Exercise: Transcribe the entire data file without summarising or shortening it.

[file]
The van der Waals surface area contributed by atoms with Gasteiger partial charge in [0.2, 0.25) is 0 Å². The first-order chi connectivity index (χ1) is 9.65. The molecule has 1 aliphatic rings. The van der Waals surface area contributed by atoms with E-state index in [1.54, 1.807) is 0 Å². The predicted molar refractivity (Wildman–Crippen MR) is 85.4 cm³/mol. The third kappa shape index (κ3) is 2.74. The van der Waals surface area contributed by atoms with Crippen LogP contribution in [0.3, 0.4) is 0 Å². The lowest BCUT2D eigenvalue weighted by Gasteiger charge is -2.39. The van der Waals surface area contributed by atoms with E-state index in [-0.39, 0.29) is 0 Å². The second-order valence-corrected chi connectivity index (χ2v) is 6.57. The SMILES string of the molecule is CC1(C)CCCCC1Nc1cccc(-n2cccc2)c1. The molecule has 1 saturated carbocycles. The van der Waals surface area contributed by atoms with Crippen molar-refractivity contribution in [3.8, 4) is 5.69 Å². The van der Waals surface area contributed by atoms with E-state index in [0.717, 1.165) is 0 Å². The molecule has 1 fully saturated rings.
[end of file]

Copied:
The van der Waals surface area contributed by atoms with Gasteiger partial charge in [0.2, 0.25) is 0 Å². The first-order chi connectivity index (χ1) is 9.65. The molecule has 1 aliphatic rings. The van der Waals surface area contributed by atoms with E-state index in [1.54, 1.807) is 0 Å². The predicted molar refractivity (Wildman–Crippen MR) is 85.4 cm³/mol. The third kappa shape index (κ3) is 2.74. The van der Waals surface area contributed by atoms with Crippen LogP contribution in [0.3, 0.4) is 0 Å². The lowest BCUT2D eigenvalue weighted by Gasteiger charge is -2.39. The van der Waals surface area contributed by atoms with E-state index in [-0.39, 0.29) is 0 Å². The second-order valence-corrected chi connectivity index (χ2v) is 6.57. The SMILES string of the molecule is CC1(C)CCCCC1Nc1cccc(-n2cccc2)c1. The molecule has 1 saturated carbocycles. The van der Waals surface area contributed by atoms with Crippen molar-refractivity contribution in [3.8, 4) is 5.69 Å². The van der Waals surface area contributed by atoms with E-state index in [0.717, 1.165) is 0 Å². The molecule has 1 fully saturated rings.